There was a moderate level of activity at the volcano during the last 24 hours. The December 11 dome continues to grow and generate rockfalls into the upper Tar River valley. There was one notable period of small pyroclastic flows at around 8 am this morning. The dome growth means that the Tar River and Long Ground areas are increasingly at risk from pyroclastic flows. Deformation of the Galway's Wall has slowed down but sudden failure of the wall could still occur and would have serious consequences for the rest of zone A/B. Nobody should be in this zone. Zone E remains safe at this time.
Visibility was excellent for most of the day. There was a helicopter inspection this morning of the new dome and Galway's Wall. The dome seems little changed from yesterday. The eastern face of the dome is near-vertical and appears very unstable. The dome was its most active since it appeared on December 11. Early this morning, there were discrete pulses of rockfalls and small pyroclastic flows a few minutes apart. The largest pyroclastic flows had a maximum runout of 1 km. There were two periods of near-continuous pyroclastic flow generation at about 8 am. All this activity was into a gully on the south side of Castle Peak. The activity created numerous small ash clouds which rose up to maximum of a thousand feet above the crater and drifted slowly westwards on the wind. Galway's Wall showed no signs of recent activity.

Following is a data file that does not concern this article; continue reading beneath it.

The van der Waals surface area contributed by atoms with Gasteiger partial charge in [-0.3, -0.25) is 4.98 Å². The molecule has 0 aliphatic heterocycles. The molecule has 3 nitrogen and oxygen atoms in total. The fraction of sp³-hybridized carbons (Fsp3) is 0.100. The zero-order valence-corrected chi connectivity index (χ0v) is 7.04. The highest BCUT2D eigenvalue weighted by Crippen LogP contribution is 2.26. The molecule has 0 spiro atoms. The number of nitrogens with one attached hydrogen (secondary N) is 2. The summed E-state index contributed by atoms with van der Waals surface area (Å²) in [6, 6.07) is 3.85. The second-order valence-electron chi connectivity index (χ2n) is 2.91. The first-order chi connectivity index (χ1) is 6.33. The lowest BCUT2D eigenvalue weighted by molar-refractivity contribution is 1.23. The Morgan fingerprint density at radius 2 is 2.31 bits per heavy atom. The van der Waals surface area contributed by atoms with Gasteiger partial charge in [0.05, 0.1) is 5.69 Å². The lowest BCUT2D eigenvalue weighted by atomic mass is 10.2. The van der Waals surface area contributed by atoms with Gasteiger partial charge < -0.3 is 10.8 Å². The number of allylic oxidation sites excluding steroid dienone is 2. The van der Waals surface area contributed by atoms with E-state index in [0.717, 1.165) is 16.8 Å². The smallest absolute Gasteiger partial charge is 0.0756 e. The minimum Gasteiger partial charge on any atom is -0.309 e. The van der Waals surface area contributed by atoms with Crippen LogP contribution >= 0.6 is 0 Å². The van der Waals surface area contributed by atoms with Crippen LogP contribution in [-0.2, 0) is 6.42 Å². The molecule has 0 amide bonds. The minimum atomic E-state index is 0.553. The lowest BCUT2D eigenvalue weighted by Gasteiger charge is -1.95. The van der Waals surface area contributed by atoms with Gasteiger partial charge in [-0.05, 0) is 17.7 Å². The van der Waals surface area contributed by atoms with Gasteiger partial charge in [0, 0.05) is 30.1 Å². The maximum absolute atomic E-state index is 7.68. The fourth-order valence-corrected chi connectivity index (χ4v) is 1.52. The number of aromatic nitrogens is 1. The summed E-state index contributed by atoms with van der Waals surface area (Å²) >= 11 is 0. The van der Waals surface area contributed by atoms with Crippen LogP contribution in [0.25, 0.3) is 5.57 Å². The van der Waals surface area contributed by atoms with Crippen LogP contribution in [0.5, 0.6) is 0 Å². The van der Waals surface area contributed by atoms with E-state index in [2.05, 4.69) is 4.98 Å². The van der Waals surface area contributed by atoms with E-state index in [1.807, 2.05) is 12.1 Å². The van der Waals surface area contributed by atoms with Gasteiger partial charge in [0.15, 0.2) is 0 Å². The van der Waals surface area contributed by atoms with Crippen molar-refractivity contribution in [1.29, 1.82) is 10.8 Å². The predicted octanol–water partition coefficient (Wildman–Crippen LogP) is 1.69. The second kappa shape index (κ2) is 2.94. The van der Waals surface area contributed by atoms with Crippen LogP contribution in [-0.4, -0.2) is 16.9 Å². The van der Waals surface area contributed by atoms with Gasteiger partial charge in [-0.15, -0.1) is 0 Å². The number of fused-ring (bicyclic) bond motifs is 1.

The level of seismicity was moderate during this period, and was dominated by rockfalls from the growing dome. There were 20 dome rockfalls, a slight increase on yesterday. Fifteen long-period earthquakes were recorded today, an increase from yesterday. No volcano-tectonic earthquakes were recorded. There was one period of continuous low-amplitude signal for 10 to 15 minutes around 8 am. This was due to the near-continuous pyroclastic flow activity at the time.
A dome survey was carried out this morning from the helicopter using laser-ranging binoculars. Preliminary analysis gives a volume of approximately 800,000 cubic metres for the 11 December dome. This gives an extrusion rate of just over half a cubic metre per second since the last survey on 13 December. This is a significant slowing of the extrusion rate.
Gravity measurements were made today on a line of stations on the western flank of the volcano. These are the first measurements since 17 July and will allow any density changes beneath the volcano to be detected.
Dr Simon Young returned to Montserrat this afternoon. He resumes duties as Head of MVO on Saturday. A video produced by MVO showing Galway's Wall and the new dome will be shown on Local Access Television, Channel 5, at 5 pm tomorrow.
A series of pyroclastic flows into the Tar River Valley started at about 5 pm. These are coming from the new dome, and are flowing to the south of Castle Peak. The largest of these reached within 400 m of the sea. The scientists are monitoring the situation closely, and if there are further developments announcements will be made on Radio Montserrat.
16:00, 19 December 1996